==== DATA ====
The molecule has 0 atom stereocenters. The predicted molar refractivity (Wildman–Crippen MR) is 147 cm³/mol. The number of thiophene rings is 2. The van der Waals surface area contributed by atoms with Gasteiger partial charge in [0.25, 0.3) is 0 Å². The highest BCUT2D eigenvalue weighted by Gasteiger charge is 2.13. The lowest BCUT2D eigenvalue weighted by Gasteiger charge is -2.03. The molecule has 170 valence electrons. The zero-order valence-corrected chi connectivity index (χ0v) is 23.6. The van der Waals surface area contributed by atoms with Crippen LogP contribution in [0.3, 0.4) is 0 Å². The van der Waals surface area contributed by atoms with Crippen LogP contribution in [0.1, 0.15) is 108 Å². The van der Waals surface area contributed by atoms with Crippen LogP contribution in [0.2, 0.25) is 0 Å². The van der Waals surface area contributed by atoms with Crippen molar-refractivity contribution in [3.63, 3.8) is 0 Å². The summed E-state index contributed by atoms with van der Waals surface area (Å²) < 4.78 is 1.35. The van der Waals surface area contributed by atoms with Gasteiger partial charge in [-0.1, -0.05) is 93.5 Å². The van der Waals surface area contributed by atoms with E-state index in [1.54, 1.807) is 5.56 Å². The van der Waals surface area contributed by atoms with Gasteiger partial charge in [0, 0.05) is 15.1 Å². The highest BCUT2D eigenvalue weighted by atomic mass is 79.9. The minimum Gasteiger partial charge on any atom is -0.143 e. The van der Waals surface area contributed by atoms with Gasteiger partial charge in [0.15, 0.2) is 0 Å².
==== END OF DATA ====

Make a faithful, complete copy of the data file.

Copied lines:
The molecule has 0 atom stereocenters. The predicted molar refractivity (Wildman–Crippen MR) is 147 cm³/mol. The number of thiophene rings is 2. The van der Waals surface area contributed by atoms with Gasteiger partial charge in [0.25, 0.3) is 0 Å². The highest BCUT2D eigenvalue weighted by Gasteiger charge is 2.13. The lowest BCUT2D eigenvalue weighted by Gasteiger charge is -2.03. The molecule has 170 valence electrons. The zero-order valence-corrected chi connectivity index (χ0v) is 23.6. The van der Waals surface area contributed by atoms with Crippen LogP contribution in [0.3, 0.4) is 0 Å². The van der Waals surface area contributed by atoms with Crippen LogP contribution in [0.1, 0.15) is 108 Å². The van der Waals surface area contributed by atoms with Crippen LogP contribution in [0.2, 0.25) is 0 Å². The van der Waals surface area contributed by atoms with Crippen molar-refractivity contribution in [3.63, 3.8) is 0 Å². The summed E-state index contributed by atoms with van der Waals surface area (Å²) < 4.78 is 1.35. The van der Waals surface area contributed by atoms with Gasteiger partial charge in [-0.1, -0.05) is 93.5 Å². The van der Waals surface area contributed by atoms with E-state index in [1.54, 1.807) is 5.56 Å². The van der Waals surface area contributed by atoms with Gasteiger partial charge in [0, 0.05) is 15.1 Å². The highest BCUT2D eigenvalue weighted by atomic mass is 79.9. The minimum Gasteiger partial charge on any atom is -0.143 e. The van der Waals surface area contributed by atoms with Gasteiger partial charge in [0.15, 0.2) is 0 Å².